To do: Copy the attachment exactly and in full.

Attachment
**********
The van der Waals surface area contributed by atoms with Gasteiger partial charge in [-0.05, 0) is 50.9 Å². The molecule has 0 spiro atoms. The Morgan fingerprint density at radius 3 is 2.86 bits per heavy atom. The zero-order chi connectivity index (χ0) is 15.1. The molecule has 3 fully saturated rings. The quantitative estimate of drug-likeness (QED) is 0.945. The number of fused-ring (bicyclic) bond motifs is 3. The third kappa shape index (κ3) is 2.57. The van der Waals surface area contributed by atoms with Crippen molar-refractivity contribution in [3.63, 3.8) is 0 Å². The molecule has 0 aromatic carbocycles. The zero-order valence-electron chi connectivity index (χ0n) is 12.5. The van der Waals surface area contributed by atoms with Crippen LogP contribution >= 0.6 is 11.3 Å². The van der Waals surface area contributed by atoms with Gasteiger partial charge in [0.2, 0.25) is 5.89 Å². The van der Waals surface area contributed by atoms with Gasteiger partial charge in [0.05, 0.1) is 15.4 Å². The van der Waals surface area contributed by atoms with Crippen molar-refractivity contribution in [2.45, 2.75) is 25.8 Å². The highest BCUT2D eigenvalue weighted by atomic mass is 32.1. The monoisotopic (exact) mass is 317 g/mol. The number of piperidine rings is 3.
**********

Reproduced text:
The van der Waals surface area contributed by atoms with Gasteiger partial charge in [-0.05, 0) is 50.9 Å². The molecule has 0 spiro atoms. The Morgan fingerprint density at radius 3 is 2.86 bits per heavy atom. The zero-order chi connectivity index (χ0) is 15.1. The molecule has 3 fully saturated rings. The quantitative estimate of drug-likeness (QED) is 0.945. The number of fused-ring (bicyclic) bond motifs is 3. The third kappa shape index (κ3) is 2.57. The van der Waals surface area contributed by atoms with Crippen molar-refractivity contribution in [3.63, 3.8) is 0 Å². The molecule has 0 aromatic carbocycles. The zero-order valence-electron chi connectivity index (χ0n) is 12.5. The van der Waals surface area contributed by atoms with Crippen LogP contribution >= 0.6 is 11.3 Å². The van der Waals surface area contributed by atoms with Gasteiger partial charge in [0.2, 0.25) is 5.89 Å². The van der Waals surface area contributed by atoms with Gasteiger partial charge in [0.05, 0.1) is 15.4 Å². The van der Waals surface area contributed by atoms with Crippen molar-refractivity contribution in [2.45, 2.75) is 25.8 Å². The highest BCUT2D eigenvalue weighted by atomic mass is 32.1. The monoisotopic (exact) mass is 317 g/mol. The number of piperidine rings is 3.